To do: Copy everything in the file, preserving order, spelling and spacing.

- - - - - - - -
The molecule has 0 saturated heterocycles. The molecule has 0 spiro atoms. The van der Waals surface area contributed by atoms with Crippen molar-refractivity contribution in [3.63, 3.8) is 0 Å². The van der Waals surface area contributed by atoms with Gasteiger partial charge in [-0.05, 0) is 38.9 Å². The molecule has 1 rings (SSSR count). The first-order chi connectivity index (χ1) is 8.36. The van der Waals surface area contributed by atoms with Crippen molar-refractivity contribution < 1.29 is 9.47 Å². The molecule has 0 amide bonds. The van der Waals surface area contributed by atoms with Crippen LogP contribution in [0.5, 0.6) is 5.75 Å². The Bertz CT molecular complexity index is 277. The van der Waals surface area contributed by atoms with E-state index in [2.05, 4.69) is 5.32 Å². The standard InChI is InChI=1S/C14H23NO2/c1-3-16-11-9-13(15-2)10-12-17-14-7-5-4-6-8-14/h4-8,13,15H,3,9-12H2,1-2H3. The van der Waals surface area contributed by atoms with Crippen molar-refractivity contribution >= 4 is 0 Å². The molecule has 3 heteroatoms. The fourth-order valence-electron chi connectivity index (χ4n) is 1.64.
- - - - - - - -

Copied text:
The molecule has 0 saturated heterocycles. The molecule has 0 spiro atoms. The van der Waals surface area contributed by atoms with Crippen molar-refractivity contribution in [3.63, 3.8) is 0 Å². The van der Waals surface area contributed by atoms with Gasteiger partial charge in [-0.05, 0) is 38.9 Å². The molecule has 1 rings (SSSR count). The first-order chi connectivity index (χ1) is 8.36. The van der Waals surface area contributed by atoms with Crippen molar-refractivity contribution < 1.29 is 9.47 Å². The molecule has 0 amide bonds. The van der Waals surface area contributed by atoms with Crippen LogP contribution in [0.5, 0.6) is 5.75 Å². The Bertz CT molecular complexity index is 277. The van der Waals surface area contributed by atoms with E-state index in [2.05, 4.69) is 5.32 Å². The standard InChI is InChI=1S/C14H23NO2/c1-3-16-11-9-13(15-2)10-12-17-14-7-5-4-6-8-14/h4-8,13,15H,3,9-12H2,1-2H3. The van der Waals surface area contributed by atoms with Crippen molar-refractivity contribution >= 4 is 0 Å². The molecule has 3 heteroatoms. The fourth-order valence-electron chi connectivity index (χ4n) is 1.64.